This article was updated at 4:32 p.m. EDT.
The U.S. International Trade Commission ruled today that imported solar panels and modules are causing "serious injury" to U.S. manufacturers, giving President Trump the final say about tariffs in a high-profile case that could unravel the American solar industry.
In a 4-0 vote, the commission found Suniva and SolarWorld Americas were harmed from a flood of cheap solar equipment, primarily from Chinese-backed companies in Asia. Two of six commissioners were absent from the bipartisan panel.
Next comes the remedy phase, in which the ITC could recommend tariffs, price floors or some other option in November.
The matter will be decided by Trump, who will determine by mid-January whether remedy is needed, and whether there should be trade barriers. The president could either accept the commission's recommendations or prepare his own response.
"Under the law, the president can do what he wants in the end," said Paul Nathanson, a spokesman for the Energy Trade Action Coalition, which opposes tariffs.
White House spokeswoman Natalie Strom said in a statement that "the President will examine the facts and make a determination that reflects the best interests of the United States."
"The U.S. solar manufacturing sector contributes to our energy security and economic prosperity," she said.
Solar companies are requesting a minimum floor of 78 cents a watt on photovoltaic modules and a tariff of 40 cents on solar cells — which could more than double existing prices of solar panels. Unlike earlier country-specific trade cases, a final decision would affect the global industry.
Tariff opponents warn that price increases on components could stall the U.S. solar industry's rapid growth. Suniva and SolarWorld counter that trade barriers are needed to revive a solar manufacturing industry struggling to compete against a glut of cheap panels made by companies that they say are dodging existing trade protections.
The wild card is Trump. Last month, Axios reported that the president had said "bring me some tariffs" in the Oval Office about a separate China trade case, prompting some to say it signals he would view solar tariffs favorably.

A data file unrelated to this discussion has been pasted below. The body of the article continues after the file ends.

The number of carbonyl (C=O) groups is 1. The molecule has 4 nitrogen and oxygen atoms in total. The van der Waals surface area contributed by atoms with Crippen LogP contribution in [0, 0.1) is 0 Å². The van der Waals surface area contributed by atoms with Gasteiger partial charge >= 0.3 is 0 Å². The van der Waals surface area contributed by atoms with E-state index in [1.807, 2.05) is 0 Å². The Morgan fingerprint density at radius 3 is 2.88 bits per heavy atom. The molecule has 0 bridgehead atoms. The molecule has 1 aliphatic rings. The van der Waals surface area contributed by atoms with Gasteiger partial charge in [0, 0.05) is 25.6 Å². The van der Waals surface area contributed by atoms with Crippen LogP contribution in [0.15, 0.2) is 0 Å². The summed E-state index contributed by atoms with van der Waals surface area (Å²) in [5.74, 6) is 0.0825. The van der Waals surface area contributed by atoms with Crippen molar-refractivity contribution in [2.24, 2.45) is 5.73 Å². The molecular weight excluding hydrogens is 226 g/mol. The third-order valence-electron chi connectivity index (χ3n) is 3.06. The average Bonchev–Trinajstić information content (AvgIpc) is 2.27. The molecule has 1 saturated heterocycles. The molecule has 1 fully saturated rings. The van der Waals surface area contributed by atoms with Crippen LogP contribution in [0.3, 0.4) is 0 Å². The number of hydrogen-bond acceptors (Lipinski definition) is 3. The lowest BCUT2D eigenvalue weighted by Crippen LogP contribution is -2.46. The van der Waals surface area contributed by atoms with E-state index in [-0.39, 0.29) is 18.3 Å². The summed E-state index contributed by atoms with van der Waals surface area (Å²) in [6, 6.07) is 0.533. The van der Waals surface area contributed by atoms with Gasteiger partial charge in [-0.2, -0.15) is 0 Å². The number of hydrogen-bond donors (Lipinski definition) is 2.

"President Trump could use the Suniva proceeding — which targets a relatively narrow energy subsector — as a test case for the tough-on-trade, 'America First' agenda he reprised during his Sept. 19 U.N. General Assembly speech," said Timothy Fox, a vice president at ClearView Energy Partners.
Trump's solar decision could serve as a prototype for future protectionist efforts, including action on steel, he said.
One thing is for sure: The ITC vote today will trigger a new wave of intense lobbying.
Opposing tariffs is most of the solar industry. Utilities like Duke Energy, conservative think tanks supportive of free trade, and members of Congress are worried about the impact of price spikes on jobs. Investment banks like Goldman Sachs released notes this year saying that trade barriers could prompt a sharp plunge in U.S. solar installations (Greenwire, May 5).
"The ITC's decision is disappointing for nearly 9,000 U.S. solar companies and the 260,000 Americans they employ. Foreign-owned companies that brought business failures on themselves are attempting to exploit American trade laws to gain a bailout for their bad investments," said Abigail Ross Hopper, president of the Solar Energy Industries Association.
On a conference call, she said she wasn't concerned that the White House only mentioned "solar manufacturers" in its statement rather than the whole solar industry, signaling sympathy for Suniva and SolarWorld. Solar manufacturing is an important part of the industry, despite SEIA's disagreement with two companies, Hopper said.
Gregory Wetstone, president of the American Council on Renewable Energy, said the clean power industry will spend the coming months urging White House officials to "focus on strategies that boost domestic manufacturing without interfering with the fundamental economics and cost-competitiveness of solar power."
Suniva, which filed for bankruptcy this year, and SolarWorld Americas say the solar industry and its allies are engaging in scare tactics in warning of more than 80,000 lost solar jobs. They note that the ITC's staff report found that 30 U.S. crystalline-silicon solar technology manufacturing sites have closed down since 2012.
"We brought this action because the U.S. solar manufacturing industry finds itself at the precipice of extinction at the hands of foreign market overcapacity," the company said in a statement after the vote. "President Trump can remedy this injury with relief that ensures U.S. energy dominance that includes a healthy U.S. solar ecosystem and prevents China and its proxies from owning the sun."
The companies also deny claims that they have an ulterior motive of a federal bailout (E&E News PM, Sept. 20).
The solar case was the first filed in almost two decades under Section 201 of the Trade Act of 1974. At the time, the steel industry was seeking tariffs in a separate case under the same law, but the bid was withdrawn after multiple countries threatened retaliation. The steel industry is now backing the solar manufacturers.
Cheap solar imports have "caused numerous bankruptcies and production shut downs," the Steel Manufacturers Association said in a letter this month supporting Suniva.